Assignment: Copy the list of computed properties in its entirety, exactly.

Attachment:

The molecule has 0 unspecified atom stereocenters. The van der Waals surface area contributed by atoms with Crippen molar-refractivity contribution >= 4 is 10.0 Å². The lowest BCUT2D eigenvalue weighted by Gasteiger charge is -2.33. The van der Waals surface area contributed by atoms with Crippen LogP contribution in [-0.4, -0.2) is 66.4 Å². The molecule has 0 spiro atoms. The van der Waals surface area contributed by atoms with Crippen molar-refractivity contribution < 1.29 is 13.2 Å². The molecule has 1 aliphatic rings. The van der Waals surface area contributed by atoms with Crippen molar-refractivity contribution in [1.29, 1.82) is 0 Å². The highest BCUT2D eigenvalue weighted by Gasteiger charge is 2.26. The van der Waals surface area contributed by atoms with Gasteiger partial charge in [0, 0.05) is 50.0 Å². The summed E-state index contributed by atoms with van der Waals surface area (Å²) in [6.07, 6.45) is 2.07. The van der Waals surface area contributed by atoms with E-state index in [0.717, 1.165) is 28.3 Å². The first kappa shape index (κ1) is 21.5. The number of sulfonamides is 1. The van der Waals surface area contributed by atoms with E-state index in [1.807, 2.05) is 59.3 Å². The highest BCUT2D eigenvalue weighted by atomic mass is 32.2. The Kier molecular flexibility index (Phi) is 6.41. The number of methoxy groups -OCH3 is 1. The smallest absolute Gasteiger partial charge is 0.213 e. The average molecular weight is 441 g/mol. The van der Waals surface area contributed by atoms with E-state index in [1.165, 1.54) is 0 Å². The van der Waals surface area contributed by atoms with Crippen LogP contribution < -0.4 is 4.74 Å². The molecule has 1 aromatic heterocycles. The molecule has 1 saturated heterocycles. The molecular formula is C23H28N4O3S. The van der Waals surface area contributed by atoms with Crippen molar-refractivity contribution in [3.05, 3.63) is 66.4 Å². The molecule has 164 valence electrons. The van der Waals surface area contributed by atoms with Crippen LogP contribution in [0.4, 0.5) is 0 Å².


The molecule has 0 unspecified atom stereocenters. The van der Waals surface area contributed by atoms with Crippen molar-refractivity contribution >= 4 is 10.0 Å². The lowest BCUT2D eigenvalue weighted by Gasteiger charge is -2.33. The van der Waals surface area contributed by atoms with Crippen LogP contribution in [-0.4, -0.2) is 66.4 Å². The molecule has 0 spiro atoms. The van der Waals surface area contributed by atoms with Crippen molar-refractivity contribution < 1.29 is 13.2 Å². The molecule has 1 aliphatic rings. The van der Waals surface area contributed by atoms with Crippen molar-refractivity contribution in [1.29, 1.82) is 0 Å². The highest BCUT2D eigenvalue weighted by Gasteiger charge is 2.26. The van der Waals surface area contributed by atoms with Gasteiger partial charge in [0, 0.05) is 50.0 Å². The summed E-state index contributed by atoms with van der Waals surface area (Å²) in [6.07, 6.45) is 2.07. The van der Waals surface area contributed by atoms with E-state index in [0.717, 1.165) is 28.3 Å². The first kappa shape index (κ1) is 21.5. The number of sulfonamides is 1. The van der Waals surface area contributed by atoms with E-state index in [1.807, 2.05) is 59.3 Å². The highest BCUT2D eigenvalue weighted by atomic mass is 32.2. The Kier molecular flexibility index (Phi) is 6.41. The number of methoxy groups -OCH3 is 1. The smallest absolute Gasteiger partial charge is 0.213 e. The average molecular weight is 441 g/mol. The van der Waals surface area contributed by atoms with E-state index in [1.165, 1.54) is 0 Å². The van der Waals surface area contributed by atoms with Crippen LogP contribution < -0.4 is 4.74 Å². The molecule has 1 aromatic heterocycles. The molecule has 1 saturated heterocycles. The molecular formula is C23H28N4O3S. The van der Waals surface area contributed by atoms with Crippen molar-refractivity contribution in [3.05, 3.63) is 66.4 Å². The molecule has 164 valence electrons. The van der Waals surface area contributed by atoms with Crippen LogP contribution in [0.4, 0.5) is 0 Å².